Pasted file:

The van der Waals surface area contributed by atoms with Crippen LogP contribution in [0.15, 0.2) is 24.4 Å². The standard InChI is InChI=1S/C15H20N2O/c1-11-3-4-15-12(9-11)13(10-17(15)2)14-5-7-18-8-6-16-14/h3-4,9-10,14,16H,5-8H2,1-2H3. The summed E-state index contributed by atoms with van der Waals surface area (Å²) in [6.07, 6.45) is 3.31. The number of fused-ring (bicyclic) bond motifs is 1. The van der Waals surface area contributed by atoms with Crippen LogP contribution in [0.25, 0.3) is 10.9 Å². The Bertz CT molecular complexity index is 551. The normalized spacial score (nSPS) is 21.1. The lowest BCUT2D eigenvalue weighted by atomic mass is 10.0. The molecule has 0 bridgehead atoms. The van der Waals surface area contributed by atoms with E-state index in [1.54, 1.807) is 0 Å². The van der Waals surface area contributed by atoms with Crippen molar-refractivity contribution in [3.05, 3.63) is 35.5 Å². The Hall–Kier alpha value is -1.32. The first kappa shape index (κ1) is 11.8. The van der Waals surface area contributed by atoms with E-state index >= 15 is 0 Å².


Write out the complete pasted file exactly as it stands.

The van der Waals surface area contributed by atoms with Crippen LogP contribution in [0.15, 0.2) is 24.4 Å². The standard InChI is InChI=1S/C15H20N2O/c1-11-3-4-15-12(9-11)13(10-17(15)2)14-5-7-18-8-6-16-14/h3-4,9-10,14,16H,5-8H2,1-2H3. The summed E-state index contributed by atoms with van der Waals surface area (Å²) in [6.07, 6.45) is 3.31. The number of fused-ring (bicyclic) bond motifs is 1. The van der Waals surface area contributed by atoms with Crippen LogP contribution in [0.25, 0.3) is 10.9 Å². The Bertz CT molecular complexity index is 551. The normalized spacial score (nSPS) is 21.1. The lowest BCUT2D eigenvalue weighted by atomic mass is 10.0. The molecule has 0 bridgehead atoms. The van der Waals surface area contributed by atoms with E-state index in [1.54, 1.807) is 0 Å². The van der Waals surface area contributed by atoms with Crippen molar-refractivity contribution in [3.05, 3.63) is 35.5 Å². The Hall–Kier alpha value is -1.32. The first kappa shape index (κ1) is 11.8. The van der Waals surface area contributed by atoms with E-state index >= 15 is 0 Å².